The Strength of Weak Ties: A Network Theory Revisited « Sociological Theory – Mark S. Granovetter reviews research related to his original paper The Strength of Weak Ties. He clarifies that while almost all "local bridges" are weak ties, not all weak ties are bridges, and referring to the work of Rose Coser assumes that bridging weak ties are "far more likely than other weak ties to connect individuals who are significantly different from one another" and "lead to complex role sets." Granovetter then sums up research that suggests more educated people rely, and benefit, more on weak ties, arguing that weak ties less educated people rely on are less often bridging ties. Ericksen & Yancey suggest that poor people's reliance on strong ties is "linked both to economic insecurity and a lack of social services". Granovetter assumes that this "has the impact of fragmenting communities of the poor into encapsulated networks with poor connections between these units." Granovetter also argues that diffusion of ideas through weak ties in the end leads to homogenization.
The Strength of Weak Ties « American Journal of Sociology – Mark S. Granovetter writes about the implications of the strength of ties between individuals. He describes tie strength as continuous, but distinguishes strong, weak, and absent ties. He finds that "the degree of overlap of two individuals' friendship networks varies directly with the strength of their tie with one another", thus only weak ties can act as "bridges" connecting different dense-knit clusters. Granovetter concludes that people with more weak ties have a broader network to draw information from, while people with only strong ties are confined to their network of close, most likely like-minded friends. He assumes that as a result the latter will be harder to organize in a movement, since word would spread slower, and claims that the macroscopic effect of this argument is that "social systems lacking in weak ties will be fragmented and incoherent", hindering the spread of new ideas.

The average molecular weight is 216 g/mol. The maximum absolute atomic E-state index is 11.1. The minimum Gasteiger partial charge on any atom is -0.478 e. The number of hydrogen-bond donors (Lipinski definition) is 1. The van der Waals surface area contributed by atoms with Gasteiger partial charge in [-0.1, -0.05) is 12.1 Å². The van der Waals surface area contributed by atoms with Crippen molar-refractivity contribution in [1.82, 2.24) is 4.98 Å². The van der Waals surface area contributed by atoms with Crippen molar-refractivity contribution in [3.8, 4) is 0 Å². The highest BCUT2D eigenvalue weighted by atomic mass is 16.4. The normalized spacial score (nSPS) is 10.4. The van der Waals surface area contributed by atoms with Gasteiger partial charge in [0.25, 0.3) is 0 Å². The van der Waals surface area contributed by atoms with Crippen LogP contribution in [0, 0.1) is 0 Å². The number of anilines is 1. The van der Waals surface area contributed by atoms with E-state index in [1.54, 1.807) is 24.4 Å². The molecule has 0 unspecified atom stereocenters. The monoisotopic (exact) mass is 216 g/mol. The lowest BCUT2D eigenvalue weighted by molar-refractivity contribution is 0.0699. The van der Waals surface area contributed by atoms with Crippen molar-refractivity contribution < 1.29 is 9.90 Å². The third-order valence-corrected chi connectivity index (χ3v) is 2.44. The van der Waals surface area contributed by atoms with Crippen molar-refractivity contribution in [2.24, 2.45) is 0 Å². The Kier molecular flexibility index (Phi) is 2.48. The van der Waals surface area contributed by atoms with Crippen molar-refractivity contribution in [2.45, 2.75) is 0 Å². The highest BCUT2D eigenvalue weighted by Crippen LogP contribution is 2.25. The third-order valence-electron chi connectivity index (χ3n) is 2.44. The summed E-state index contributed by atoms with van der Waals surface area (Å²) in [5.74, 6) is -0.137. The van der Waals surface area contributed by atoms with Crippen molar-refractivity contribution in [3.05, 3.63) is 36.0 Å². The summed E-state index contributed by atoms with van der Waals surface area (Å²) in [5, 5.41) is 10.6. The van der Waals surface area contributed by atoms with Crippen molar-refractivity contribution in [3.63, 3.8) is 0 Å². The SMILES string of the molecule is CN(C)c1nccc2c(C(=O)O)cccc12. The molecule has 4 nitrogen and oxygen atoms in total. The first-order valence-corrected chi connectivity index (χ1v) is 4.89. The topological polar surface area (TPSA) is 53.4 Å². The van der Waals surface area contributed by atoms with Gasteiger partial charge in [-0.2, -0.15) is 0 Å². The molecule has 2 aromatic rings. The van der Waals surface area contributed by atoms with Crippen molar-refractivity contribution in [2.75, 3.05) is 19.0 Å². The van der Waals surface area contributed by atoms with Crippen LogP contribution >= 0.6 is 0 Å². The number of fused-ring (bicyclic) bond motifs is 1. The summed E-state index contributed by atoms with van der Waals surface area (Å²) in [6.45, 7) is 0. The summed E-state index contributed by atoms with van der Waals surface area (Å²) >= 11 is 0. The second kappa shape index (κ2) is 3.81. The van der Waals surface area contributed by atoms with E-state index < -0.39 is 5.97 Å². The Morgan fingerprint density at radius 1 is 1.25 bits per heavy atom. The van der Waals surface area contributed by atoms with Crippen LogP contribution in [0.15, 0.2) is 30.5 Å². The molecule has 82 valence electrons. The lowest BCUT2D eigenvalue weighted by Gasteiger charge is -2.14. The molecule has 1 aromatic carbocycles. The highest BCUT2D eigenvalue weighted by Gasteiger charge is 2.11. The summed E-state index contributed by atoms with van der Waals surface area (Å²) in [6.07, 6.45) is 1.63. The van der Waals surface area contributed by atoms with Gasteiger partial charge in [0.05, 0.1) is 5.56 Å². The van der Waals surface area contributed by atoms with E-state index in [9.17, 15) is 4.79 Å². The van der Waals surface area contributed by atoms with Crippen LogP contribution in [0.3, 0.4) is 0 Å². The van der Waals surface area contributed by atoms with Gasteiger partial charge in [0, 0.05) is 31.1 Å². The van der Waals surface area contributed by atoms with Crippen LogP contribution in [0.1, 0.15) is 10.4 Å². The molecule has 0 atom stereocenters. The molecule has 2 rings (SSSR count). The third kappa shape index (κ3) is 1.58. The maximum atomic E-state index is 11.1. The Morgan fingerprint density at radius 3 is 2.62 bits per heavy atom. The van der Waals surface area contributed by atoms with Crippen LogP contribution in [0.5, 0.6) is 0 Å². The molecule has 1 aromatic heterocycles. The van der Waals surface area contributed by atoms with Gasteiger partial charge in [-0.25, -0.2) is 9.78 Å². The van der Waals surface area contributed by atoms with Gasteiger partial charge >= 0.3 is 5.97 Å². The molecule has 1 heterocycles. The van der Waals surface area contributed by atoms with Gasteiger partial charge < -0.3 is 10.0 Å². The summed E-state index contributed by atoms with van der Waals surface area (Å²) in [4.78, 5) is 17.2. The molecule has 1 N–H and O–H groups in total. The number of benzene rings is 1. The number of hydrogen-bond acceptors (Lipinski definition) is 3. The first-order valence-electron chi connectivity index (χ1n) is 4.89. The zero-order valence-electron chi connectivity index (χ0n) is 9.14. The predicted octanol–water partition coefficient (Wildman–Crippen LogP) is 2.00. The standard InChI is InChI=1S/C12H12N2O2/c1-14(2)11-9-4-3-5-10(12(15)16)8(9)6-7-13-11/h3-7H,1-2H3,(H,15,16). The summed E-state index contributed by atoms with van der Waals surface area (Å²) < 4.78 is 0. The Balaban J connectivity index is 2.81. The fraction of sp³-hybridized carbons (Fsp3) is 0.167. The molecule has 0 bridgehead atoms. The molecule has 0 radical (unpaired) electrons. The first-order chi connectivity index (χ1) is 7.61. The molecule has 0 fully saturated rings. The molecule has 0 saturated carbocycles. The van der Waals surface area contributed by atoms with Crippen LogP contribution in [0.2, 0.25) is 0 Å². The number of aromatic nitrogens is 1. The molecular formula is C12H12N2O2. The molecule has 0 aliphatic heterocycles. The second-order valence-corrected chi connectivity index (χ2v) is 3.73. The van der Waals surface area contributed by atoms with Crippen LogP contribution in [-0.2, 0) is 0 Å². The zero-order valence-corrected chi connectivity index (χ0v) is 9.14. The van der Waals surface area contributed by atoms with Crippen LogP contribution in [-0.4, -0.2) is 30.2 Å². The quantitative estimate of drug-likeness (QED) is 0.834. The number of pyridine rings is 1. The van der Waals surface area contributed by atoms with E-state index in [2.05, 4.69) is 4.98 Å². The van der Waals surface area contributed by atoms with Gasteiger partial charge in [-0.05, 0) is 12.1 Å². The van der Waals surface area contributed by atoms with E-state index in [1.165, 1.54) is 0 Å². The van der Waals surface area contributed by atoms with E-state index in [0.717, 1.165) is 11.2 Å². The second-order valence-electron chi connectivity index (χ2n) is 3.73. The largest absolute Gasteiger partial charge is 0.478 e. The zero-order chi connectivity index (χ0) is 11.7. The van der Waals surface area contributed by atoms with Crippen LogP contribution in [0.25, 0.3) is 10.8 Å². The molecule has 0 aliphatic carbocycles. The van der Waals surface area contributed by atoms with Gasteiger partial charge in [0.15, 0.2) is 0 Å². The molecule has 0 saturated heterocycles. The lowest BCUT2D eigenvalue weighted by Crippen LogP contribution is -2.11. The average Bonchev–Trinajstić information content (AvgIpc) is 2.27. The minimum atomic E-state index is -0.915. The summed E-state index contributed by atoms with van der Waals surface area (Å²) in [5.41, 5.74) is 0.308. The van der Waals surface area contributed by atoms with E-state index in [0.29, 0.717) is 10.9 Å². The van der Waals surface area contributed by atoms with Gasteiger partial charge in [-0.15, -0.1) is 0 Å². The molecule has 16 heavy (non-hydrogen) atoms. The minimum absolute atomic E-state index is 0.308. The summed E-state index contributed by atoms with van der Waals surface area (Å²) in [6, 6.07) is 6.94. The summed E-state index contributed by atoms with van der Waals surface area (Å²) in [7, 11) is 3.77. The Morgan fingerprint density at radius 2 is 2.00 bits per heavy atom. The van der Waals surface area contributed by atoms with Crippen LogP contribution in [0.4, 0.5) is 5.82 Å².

Can Technology End Poverty? « Boston Review – Kentaro Toyama criticizes the "myth of scale" propagated by ICT4D proponents, vehemently arguing against technological determinism. He describes technology as only "a magnifier of human intent and capacity" and states that "its impact is multiplicative, not additive, with regard to social change." Toyama criticizes ICT4D projects focused on disseminating technology, such as OLPC, claiming that they take away money from more important projects, and arguing that technology widens the gap between rich and poor through the three mechanisms of differential access, capacity, and motivation.